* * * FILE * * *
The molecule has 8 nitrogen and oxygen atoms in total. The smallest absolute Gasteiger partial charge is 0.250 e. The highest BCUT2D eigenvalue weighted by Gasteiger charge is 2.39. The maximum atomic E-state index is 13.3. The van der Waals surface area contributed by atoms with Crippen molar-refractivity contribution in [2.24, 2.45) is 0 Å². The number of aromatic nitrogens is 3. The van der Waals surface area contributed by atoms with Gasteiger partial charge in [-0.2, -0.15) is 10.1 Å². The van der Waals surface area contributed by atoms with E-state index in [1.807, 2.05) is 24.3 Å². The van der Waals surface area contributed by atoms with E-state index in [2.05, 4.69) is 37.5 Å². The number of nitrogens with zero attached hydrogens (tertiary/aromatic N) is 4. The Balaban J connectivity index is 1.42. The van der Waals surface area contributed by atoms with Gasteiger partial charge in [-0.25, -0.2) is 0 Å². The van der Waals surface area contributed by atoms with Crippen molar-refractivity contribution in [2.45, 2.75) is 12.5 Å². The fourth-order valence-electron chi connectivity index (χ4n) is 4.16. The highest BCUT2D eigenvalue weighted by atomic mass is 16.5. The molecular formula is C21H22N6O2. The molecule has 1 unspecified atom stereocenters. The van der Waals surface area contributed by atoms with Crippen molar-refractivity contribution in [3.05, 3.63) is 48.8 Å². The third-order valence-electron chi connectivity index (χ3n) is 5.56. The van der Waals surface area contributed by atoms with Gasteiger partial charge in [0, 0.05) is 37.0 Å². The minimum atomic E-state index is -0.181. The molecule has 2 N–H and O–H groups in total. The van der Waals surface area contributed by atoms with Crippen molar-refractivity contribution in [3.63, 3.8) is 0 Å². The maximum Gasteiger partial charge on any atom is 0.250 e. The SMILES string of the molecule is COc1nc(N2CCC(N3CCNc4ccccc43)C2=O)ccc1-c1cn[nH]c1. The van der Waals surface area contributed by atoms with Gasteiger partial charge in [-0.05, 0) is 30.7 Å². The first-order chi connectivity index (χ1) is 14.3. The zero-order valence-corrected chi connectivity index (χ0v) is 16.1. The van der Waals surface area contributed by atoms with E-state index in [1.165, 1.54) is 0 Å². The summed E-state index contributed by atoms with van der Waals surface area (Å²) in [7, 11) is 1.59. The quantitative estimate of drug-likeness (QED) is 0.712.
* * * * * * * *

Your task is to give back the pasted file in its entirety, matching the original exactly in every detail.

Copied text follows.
The molecule has 8 nitrogen and oxygen atoms in total. The smallest absolute Gasteiger partial charge is 0.250 e. The highest BCUT2D eigenvalue weighted by Gasteiger charge is 2.39. The maximum atomic E-state index is 13.3. The van der Waals surface area contributed by atoms with Crippen molar-refractivity contribution in [2.24, 2.45) is 0 Å². The number of aromatic nitrogens is 3. The van der Waals surface area contributed by atoms with Gasteiger partial charge in [-0.2, -0.15) is 10.1 Å². The van der Waals surface area contributed by atoms with E-state index in [1.807, 2.05) is 24.3 Å². The van der Waals surface area contributed by atoms with E-state index in [2.05, 4.69) is 37.5 Å². The number of nitrogens with zero attached hydrogens (tertiary/aromatic N) is 4. The Balaban J connectivity index is 1.42. The van der Waals surface area contributed by atoms with Gasteiger partial charge in [-0.25, -0.2) is 0 Å². The van der Waals surface area contributed by atoms with Crippen molar-refractivity contribution in [2.45, 2.75) is 12.5 Å². The fourth-order valence-electron chi connectivity index (χ4n) is 4.16. The highest BCUT2D eigenvalue weighted by atomic mass is 16.5. The molecular formula is C21H22N6O2. The molecule has 1 unspecified atom stereocenters. The van der Waals surface area contributed by atoms with Crippen molar-refractivity contribution in [3.05, 3.63) is 48.8 Å². The third-order valence-electron chi connectivity index (χ3n) is 5.56. The van der Waals surface area contributed by atoms with Gasteiger partial charge in [0, 0.05) is 37.0 Å². The minimum atomic E-state index is -0.181. The molecule has 2 N–H and O–H groups in total. The van der Waals surface area contributed by atoms with Crippen molar-refractivity contribution in [3.63, 3.8) is 0 Å². The maximum Gasteiger partial charge on any atom is 0.250 e. The SMILES string of the molecule is COc1nc(N2CCC(N3CCNc4ccccc43)C2=O)ccc1-c1cn[nH]c1. The van der Waals surface area contributed by atoms with Gasteiger partial charge in [-0.05, 0) is 30.7 Å². The first-order chi connectivity index (χ1) is 14.3. The zero-order valence-corrected chi connectivity index (χ0v) is 16.1. The van der Waals surface area contributed by atoms with E-state index in [1.165, 1.54) is 0 Å². The summed E-state index contributed by atoms with van der Waals surface area (Å²) in [7, 11) is 1.59. The quantitative estimate of drug-likeness (QED) is 0.712.